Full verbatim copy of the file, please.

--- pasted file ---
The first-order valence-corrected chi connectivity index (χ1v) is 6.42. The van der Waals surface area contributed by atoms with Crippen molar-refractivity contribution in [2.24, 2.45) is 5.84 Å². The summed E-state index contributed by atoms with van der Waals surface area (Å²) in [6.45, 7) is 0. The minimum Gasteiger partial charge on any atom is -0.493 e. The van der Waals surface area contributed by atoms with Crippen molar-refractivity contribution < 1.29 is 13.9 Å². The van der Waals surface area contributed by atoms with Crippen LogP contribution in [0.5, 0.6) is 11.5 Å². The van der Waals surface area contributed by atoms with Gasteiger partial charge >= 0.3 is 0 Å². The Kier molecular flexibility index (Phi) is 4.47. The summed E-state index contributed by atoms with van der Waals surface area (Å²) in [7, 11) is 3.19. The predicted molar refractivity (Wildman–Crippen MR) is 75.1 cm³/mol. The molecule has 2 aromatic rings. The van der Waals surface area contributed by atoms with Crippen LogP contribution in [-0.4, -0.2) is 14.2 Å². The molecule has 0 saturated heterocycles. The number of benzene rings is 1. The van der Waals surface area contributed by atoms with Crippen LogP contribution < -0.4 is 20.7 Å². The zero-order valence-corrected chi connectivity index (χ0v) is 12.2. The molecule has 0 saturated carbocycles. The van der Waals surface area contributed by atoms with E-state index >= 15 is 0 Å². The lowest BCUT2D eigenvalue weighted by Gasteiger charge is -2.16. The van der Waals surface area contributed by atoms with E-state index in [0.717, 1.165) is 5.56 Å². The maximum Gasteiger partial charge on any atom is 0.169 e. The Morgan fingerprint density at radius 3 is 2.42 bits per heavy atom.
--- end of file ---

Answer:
The first-order valence-corrected chi connectivity index (χ1v) is 6.42. The van der Waals surface area contributed by atoms with Crippen molar-refractivity contribution in [2.24, 2.45) is 5.84 Å². The summed E-state index contributed by atoms with van der Waals surface area (Å²) in [6.45, 7) is 0. The minimum Gasteiger partial charge on any atom is -0.493 e. The van der Waals surface area contributed by atoms with Crippen molar-refractivity contribution < 1.29 is 13.9 Å². The van der Waals surface area contributed by atoms with Crippen LogP contribution in [0.5, 0.6) is 11.5 Å². The van der Waals surface area contributed by atoms with Gasteiger partial charge >= 0.3 is 0 Å². The Kier molecular flexibility index (Phi) is 4.47. The summed E-state index contributed by atoms with van der Waals surface area (Å²) in [7, 11) is 3.19. The predicted molar refractivity (Wildman–Crippen MR) is 75.1 cm³/mol. The molecule has 2 aromatic rings. The van der Waals surface area contributed by atoms with Crippen LogP contribution in [-0.4, -0.2) is 14.2 Å². The molecule has 0 saturated heterocycles. The number of benzene rings is 1. The van der Waals surface area contributed by atoms with Crippen LogP contribution < -0.4 is 20.7 Å². The zero-order valence-corrected chi connectivity index (χ0v) is 12.2. The molecule has 0 saturated carbocycles. The van der Waals surface area contributed by atoms with E-state index >= 15 is 0 Å². The lowest BCUT2D eigenvalue weighted by Gasteiger charge is -2.16. The van der Waals surface area contributed by atoms with E-state index in [0.717, 1.165) is 5.56 Å². The maximum Gasteiger partial charge on any atom is 0.169 e. The Morgan fingerprint density at radius 3 is 2.42 bits per heavy atom.